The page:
If Madrigal and Robert can follow Jimenez’s path and hit the ground running, the White Sox may well have one of the best lineups in baseball in a years time. However, even if they struggle in 2020 the White Sox will be in a strong position to continue improving for a few more years.
Pitching performances will define White Sox’s season
With the additions to the Sox’s are almost certain to have an above average offense in 2020, with a chance to be one of the best in the league, especially after their offseason additions. The pitching staff however has a much lower floor.
The additions of Keuchel and Gonzalez give them some more reliable innings and you would expect both to be around league average. Lucas Giolito will also be expected to be a key part of the rotation after his breakout season in 2019. Beyond these three there is a very talented group of young pitchers that are yet to prove themselves in the majors.
The White Sox have had a degree of bad luck with their pitching prospects. Many of them have suffered injuries that have affected their development and 2020 will show whether these former top prospects can bounce back. Michael Kopech is perhaps the most important from this group in terms of how high the ceiling of this White Sox team can be.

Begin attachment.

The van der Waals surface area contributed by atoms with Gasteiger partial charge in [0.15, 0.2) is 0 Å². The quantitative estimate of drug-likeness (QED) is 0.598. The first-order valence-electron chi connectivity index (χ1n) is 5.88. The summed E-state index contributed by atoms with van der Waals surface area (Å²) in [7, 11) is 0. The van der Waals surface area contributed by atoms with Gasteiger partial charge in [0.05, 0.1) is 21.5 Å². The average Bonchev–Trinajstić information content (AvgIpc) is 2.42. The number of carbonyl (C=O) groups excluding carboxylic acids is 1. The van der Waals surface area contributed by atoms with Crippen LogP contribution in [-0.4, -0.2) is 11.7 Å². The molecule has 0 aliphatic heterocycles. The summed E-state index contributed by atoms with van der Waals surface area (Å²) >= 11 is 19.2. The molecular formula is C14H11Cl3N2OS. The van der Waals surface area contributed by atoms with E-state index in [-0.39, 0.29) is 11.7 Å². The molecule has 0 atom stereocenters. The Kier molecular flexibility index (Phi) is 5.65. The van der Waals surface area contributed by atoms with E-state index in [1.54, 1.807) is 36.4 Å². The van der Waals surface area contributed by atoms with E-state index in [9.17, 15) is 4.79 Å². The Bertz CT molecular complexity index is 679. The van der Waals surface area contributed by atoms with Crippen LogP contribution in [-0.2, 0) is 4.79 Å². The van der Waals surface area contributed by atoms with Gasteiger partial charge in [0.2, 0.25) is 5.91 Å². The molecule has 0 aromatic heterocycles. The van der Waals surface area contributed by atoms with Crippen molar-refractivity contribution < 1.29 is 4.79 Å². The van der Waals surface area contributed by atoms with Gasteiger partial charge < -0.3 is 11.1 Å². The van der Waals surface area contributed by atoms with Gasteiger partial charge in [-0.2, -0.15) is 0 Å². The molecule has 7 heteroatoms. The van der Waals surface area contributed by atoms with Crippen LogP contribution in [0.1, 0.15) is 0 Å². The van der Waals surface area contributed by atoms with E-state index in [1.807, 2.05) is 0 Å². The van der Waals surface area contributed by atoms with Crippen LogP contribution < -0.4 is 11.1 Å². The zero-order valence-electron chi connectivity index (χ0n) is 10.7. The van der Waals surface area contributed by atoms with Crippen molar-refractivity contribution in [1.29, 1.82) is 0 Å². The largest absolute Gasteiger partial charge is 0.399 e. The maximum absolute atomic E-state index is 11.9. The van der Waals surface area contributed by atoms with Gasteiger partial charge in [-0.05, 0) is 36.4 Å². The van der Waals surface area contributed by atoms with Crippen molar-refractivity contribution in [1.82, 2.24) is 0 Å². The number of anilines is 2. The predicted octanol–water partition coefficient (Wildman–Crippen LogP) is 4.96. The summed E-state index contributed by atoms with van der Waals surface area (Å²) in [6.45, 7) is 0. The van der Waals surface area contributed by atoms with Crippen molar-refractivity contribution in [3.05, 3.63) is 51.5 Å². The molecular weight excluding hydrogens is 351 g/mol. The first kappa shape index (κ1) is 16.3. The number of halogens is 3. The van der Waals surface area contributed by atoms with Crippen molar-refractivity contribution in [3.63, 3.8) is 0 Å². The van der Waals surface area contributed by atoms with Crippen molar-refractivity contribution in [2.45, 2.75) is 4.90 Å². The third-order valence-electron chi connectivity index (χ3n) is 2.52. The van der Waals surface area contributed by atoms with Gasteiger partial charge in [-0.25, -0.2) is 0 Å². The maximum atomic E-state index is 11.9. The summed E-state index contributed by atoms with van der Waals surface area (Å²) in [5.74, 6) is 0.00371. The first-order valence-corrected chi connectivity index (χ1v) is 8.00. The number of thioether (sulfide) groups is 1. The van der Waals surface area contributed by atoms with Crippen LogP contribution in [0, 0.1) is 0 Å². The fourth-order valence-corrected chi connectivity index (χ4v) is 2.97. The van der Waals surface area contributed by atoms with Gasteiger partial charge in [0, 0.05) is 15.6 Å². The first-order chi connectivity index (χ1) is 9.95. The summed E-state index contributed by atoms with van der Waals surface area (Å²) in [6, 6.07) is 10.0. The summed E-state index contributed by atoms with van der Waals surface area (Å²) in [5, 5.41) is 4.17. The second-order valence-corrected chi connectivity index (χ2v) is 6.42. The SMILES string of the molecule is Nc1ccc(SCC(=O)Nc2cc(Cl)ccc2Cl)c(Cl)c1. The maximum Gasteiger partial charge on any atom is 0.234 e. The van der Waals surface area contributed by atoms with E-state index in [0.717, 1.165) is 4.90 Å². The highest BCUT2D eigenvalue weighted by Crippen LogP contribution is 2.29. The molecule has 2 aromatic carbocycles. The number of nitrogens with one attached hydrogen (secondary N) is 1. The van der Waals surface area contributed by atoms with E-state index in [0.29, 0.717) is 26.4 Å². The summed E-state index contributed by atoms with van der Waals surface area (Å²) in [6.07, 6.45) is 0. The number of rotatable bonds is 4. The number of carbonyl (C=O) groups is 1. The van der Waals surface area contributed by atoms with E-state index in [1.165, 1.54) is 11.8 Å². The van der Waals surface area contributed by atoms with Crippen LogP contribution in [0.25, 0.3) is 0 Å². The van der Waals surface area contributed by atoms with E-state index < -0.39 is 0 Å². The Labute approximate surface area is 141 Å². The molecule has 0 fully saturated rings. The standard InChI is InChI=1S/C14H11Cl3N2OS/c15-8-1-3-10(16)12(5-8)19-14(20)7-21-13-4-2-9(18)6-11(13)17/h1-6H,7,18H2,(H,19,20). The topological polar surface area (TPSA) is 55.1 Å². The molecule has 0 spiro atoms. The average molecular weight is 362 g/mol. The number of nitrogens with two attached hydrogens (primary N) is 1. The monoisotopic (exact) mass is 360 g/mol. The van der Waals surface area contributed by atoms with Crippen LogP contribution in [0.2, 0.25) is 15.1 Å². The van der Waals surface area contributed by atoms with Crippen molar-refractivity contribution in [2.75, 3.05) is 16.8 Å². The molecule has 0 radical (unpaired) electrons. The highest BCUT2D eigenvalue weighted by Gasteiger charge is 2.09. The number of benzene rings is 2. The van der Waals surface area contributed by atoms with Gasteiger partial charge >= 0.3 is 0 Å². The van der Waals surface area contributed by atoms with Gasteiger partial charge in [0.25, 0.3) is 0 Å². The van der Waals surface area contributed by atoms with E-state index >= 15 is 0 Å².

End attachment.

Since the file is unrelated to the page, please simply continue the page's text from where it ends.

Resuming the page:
Kopech was one of the top few pitching prospects in baseball before he was injured late in the 2018 season. After Tommy John surgery Kopech missed the entirety of 2019. Before his injury Kopech had a fastball that could hit triple digits and the early signs from spring training are that he still has elite velocity. There is hope that Kopech can pick up from where he left off. If he can get anywhere near his potential this year it could transform the White Sox from wildcard contenders to division favourites.
Carlos Rodon and Dylan Cease both had relatively unsuccessful runs in the rotation before their seasons were cut short by injury. However, like Kopech, they both have elite stuff and it showed in the majors with K/9 rates of 11.9 and 10 respectively. Cease will be ready to go from the opening day of the regular season and 2020 will be an important season for his long term development. Rodon however will not be back until the second half after needing Tommy John surgery last season.
On top of Kopech, Cease and Rodon, Carson Fulmer and Reynaldo Lopez are also talented young pitchers that could have breakout seasons. Lopez has much more major league experience than the others with limited success, therefore his expectations are lowered but Fulmer has only had relatively short stints in the majors and as a former top 50 prospect (according to MLB pipeline) he is clearly talented.
With a wealth of young pitching talent, the White Sox have been waiting for a dominant rotation to come through. 2020 will need to be a big step towards this goal if the long rebuild can be deemed a success. On the other hand breakout seasons from a number of their young pitchers could make them World Series contenders. Ultimately, the White Sox’ success will come down to how well Rick Renteria manages his young pitchers and whether they can turn their raw talent into consistent results at the major league level.